Tafelmusik Baroque Orchestra

Directed by Zefira Valova

Live performances:
April 19–21, 2024 at Jeanne Lamon Hall, Trinity-St. Paul’s Centre



Symphony in D Minor, op. 15, no. 3


Concerto for cello in C Major, Hob.VIIb/1
Finale: Allegro molto

Keiran Campbell, cello soloist



Concerto for violin in A Major, L2.13
Adagio poco andante

Zefira Valova, violin soloist


Symphony no. 44 in E Minor “Trauersymphonie”
Allegro con brio
Menuetto & Trio
Finale: Presto

Zefira Valova


Bulgarian violinist Zefira Valova is a leading specialist in early music, performing as a soloist, leader, concertmaster and chamber musician. Following studies at Sofia’s National Academy of Music and at the Amsterdam Conservatory, she went on to serve as leader of numerous ensembles, including the Helsinki Baroque Orchestra, Sofia Philharmonic Orchestra, Arcangelo, and the European Union Baroque Orchestra. She has been Artistic Director of the Sofia Baroque Arts Festival since 2006.

Zefira has been concertmaster of the Italian period ensemble Il Pomo d’Oro since 2015, working under Maxim Emelyanychev and Francesco Corti. She has recorded with the ensemble as soloist, conductor, and concertmaster on multiple releases for the Aparte, Deutsche Grammophon, and Alpha labels. 

Awards include first prize in the José Herrando Baroque Violin Competition (2020), Musician of the Year for artistic activity awarded by the Bulgarian National Radio (2017), and the Golden Quill Award (2021). 

Highlights of the 2022/23 season have included leading il Pomo d’Oro in concerts with countertenor Jakub Józef Orliński and with mezzo-soprano Joyce DiDonato throughout Europe and North America. 

Tafelmusik Baroque Orchestra

Violin I

Zefira Valova, Patricia Ahern, Chloe Fedor, Geneviève Gilardeau, Cristina Zacharias

Violin II

Julia Wedman, Valerie Gordon, Johanna Novom, Christopher Verrette


Patrick G. Jordan, Matthew Antal, Brandon Chui


Keiran Campbell*, Michael Unterman

Double Bass

Elizabeth Burns


John Abberger, Marco Cera


Dominic Teresi


Louis-Pierre Bergeron, Micajah Sturgess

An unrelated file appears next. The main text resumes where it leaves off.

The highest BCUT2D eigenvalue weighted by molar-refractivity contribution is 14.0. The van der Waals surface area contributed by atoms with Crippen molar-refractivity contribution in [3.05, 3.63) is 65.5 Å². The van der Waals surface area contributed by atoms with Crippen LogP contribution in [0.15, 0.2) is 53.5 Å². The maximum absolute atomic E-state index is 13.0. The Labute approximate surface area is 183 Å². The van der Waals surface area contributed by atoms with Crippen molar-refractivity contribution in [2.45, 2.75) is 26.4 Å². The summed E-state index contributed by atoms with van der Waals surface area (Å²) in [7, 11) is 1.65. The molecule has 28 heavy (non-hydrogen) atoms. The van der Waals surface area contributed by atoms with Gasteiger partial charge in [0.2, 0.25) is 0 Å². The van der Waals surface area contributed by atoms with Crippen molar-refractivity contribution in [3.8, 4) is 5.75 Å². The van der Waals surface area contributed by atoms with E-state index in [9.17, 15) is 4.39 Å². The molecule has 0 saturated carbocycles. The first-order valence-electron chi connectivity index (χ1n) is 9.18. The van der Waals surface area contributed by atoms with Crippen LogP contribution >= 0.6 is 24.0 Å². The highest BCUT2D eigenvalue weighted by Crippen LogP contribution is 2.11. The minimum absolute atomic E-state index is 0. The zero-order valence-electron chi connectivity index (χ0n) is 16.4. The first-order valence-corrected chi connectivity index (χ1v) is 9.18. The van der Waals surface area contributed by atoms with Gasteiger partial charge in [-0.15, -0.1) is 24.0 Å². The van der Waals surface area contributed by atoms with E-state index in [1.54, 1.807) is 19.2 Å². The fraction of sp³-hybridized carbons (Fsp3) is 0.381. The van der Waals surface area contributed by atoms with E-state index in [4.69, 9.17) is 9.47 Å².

Charlotte Nediger

Access full bios for core orchestra members at tafelmusik.org/orchestra

*Cello chair generously endowed by the Horst Dantz and Don Quick Fund

Keiran Campbell extends his thanks to Christophe Landon for the generous loan of a cello made by Giovanni Battista Grancino (Milan, 1707) for this week’s performances of the Haydn Cello Concerto.

Program Notes

by Charlotte Nediger

The title of this week’s concert was inspired by the inclusion of music by Carl Stamitz, German-born son of the Bohemian composer Jan Václav Antonín Stamic, and František Benda, born in Staré Benátky.

Countless Bohemian musicians left home to work abroad, in part because opportunities even in the capital Prague were somewhat limited. Many of the ruling and influential Austrian nobility had seasonal homes in Bohemia and employed local musicians when in residence, but full-time employment opportunities were not abundant. The education system in Bohemia, however, offered musical training in cities and villages alike, producing a remarkable number of skilled musicians. The English journalist Charles Burney noted that those who become “admirable musicians generally run away, and settle in some other country, where they can enjoy the fruit of their talents.”

Jan Stamic was one of these musical emigrants, travelling as a violin virtuoso before settling in Mannheim in 1741, at age 24. Taking on the German name of Johann Stamitz, he is crediting for making the Mannheim orchestra the envy of all of Europe, and was considered one of the most important of the early symphonists. His son Carl Stamitz received his early music education from his father in Mannheim, and although Johann died when Carl was just eleven years old, the inheritance is evident in his works. Carl played violin in the court orchestra from age 17 to 25 before taking up a career as a travelling virtuoso and composer. He made at least one visit to his family’s homeland, as there are records of him performing as a violist in Prague.

František Benda was the product of the impressive Jesuit education system in Bohemia. The son of a linen weaver, he went to school in the market town of Nové Benátky, northeast of Prague, where he said he “learned how to read, to write, and to sing, and thus was laid the first musical foundation with the help of the skilled schoolmaster.”

Burney recalled a visit to Čáslav that paints a picture of what Benda must have experienced: “I went into the school, which was full of little children of both sexes, from six to ten or eleven years old, who were reading, writing, playing on violins, hautbois [oboes], bassoons, and other instruments. The organist had in a small room of his house four clavichords, with little boys practising on them all.”